On the 22nd day before Christmas, some Wilton businesses gave to us, an amazing show of spirit for the community!
While that line may not have the melody or exact rhythm of the original Christmas carol, it certainly captures the harmony of a handful of local small business owners who together staged a holiday fundraiser for needy Wilton families. Their combined efforts on Dec. 3 for a “Santa Portrait Fundraiser,” raised more than $900 for the Wilton Interfaith Secret Santa Fund, part of Wilton Social Services.
The idea was sparked back in September—Megan Abrahamson, owner of Blue Star Bazaar was holding a trunk show at the popular Wilton café, , and she was trying to brainstorm a holiday fundraiser with Babycat owner Jeena Choi.
In a moment of miraculous coincidence, into the shop walked Skip Heydt, with a very noticeable long white beard and mustache. The local Wilton businessman is during holiday months when he's not running his marketing firm, HEH associates, in the same Crossways shopping plaza.
“I said to him, ‘What’s with the facial hair?’” recounted Choi, laughing, “and then he said, 'I’m Santa Skip, you know!' and then I saw it, because he has white hair and twinkling blue eyes. 'You’re right, you are Santa!' So right then and there, I said to Megan, ‘Let’s do something here!’ Skip said, ‘I’ll gladly help.’ The light bulb kind of went off.”
Immediately on board was Andrea Topalian, a Wilton mom whose thriving photography and portraiture business, Moments by Andrea, is based in town. She donated her time and skills and donated the homey, fireside spot next to the Christmas tree for the photo shoot. Abrahamson and Choi each contributed a percentage of their respective sales proceeds on the day of the event, and Santa Skip donated his time as well.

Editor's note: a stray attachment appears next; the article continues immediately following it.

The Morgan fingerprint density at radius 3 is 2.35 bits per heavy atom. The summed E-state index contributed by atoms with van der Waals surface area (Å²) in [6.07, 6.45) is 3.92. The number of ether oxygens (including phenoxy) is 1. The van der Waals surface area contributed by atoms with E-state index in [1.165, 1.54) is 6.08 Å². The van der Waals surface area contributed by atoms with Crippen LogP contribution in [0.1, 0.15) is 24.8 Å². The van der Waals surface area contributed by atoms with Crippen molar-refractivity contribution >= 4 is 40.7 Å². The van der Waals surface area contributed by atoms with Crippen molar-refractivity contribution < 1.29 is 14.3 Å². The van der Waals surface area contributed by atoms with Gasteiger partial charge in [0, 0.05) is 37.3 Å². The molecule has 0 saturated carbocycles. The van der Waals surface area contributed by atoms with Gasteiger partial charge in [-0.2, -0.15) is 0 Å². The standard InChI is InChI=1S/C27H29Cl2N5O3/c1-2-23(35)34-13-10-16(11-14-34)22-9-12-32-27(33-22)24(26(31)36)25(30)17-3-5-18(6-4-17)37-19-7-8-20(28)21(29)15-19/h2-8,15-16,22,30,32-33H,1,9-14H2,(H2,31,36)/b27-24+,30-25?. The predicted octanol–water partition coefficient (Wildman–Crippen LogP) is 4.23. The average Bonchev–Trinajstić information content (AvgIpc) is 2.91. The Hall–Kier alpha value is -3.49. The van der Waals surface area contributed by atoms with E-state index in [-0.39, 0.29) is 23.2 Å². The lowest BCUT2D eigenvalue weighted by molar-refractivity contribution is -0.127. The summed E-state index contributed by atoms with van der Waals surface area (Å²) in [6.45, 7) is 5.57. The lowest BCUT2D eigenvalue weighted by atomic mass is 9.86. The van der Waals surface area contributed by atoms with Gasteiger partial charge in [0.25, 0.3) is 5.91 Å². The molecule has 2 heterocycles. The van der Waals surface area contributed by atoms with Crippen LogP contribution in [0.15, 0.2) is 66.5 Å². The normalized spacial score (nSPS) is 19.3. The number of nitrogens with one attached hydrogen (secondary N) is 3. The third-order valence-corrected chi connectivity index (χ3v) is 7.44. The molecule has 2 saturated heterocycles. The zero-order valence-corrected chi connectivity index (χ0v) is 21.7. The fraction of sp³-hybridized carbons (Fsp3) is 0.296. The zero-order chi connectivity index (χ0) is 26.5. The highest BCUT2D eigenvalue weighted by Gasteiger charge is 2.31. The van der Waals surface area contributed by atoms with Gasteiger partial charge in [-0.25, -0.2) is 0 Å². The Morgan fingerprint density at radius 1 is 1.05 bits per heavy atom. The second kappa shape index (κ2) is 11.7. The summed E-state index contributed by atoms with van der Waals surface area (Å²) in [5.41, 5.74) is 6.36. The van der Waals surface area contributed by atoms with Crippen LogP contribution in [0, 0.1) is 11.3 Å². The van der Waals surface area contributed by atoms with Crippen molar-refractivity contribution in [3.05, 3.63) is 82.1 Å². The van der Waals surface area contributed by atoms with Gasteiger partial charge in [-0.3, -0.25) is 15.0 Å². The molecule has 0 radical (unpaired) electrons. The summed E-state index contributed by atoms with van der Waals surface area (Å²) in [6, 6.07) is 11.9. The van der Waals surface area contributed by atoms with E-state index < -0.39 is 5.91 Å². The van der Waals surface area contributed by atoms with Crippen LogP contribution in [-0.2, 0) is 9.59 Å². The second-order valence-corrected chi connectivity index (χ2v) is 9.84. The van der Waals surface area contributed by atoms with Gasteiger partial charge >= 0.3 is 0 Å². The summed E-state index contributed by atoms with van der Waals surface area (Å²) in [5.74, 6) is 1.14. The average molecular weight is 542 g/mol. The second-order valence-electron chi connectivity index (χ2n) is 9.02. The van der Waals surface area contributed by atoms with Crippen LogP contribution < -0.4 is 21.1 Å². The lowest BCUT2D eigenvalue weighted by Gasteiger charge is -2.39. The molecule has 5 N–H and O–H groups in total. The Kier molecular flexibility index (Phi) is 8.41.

Once the event was announced, the group was able to fill all available reservations slots in just two days, as more than 50 families were eager to get a special portrait of their children meeting Santa. Each participating family was asked to contribute to the fundraiser in return for a unique photographic memento.
“The response was overwhelming and that definitely speaks to the generosity of the community—they know there’s a need out there,” said Choi.
Cathy Pierce, director of social services for Wilton reiterated just how serious a situation it is, more than ever before.
“In Wilton we have more children and more families in need of help this year. With cutback in the federal programs, there’s more need in heating fuel assistance. The food pantry, the holiday program—the need is definitely greater this year, and we so appreciate this kind of community support," said Pierce.
Choi said it was important to show that Wilton businesses are dedicated to the community.
“We realize how fortunate we are to be in business this year. So I think we all, without having to say it, thought the same thing—that we need to give back to our community to keep it going. We wanted to raise money for people very, very local, and it’s heartbreaking to hear that in a town like Wilton, there are children who can’t get their Christmas presents this year. It’s close to home, and that’s why we had to do something.”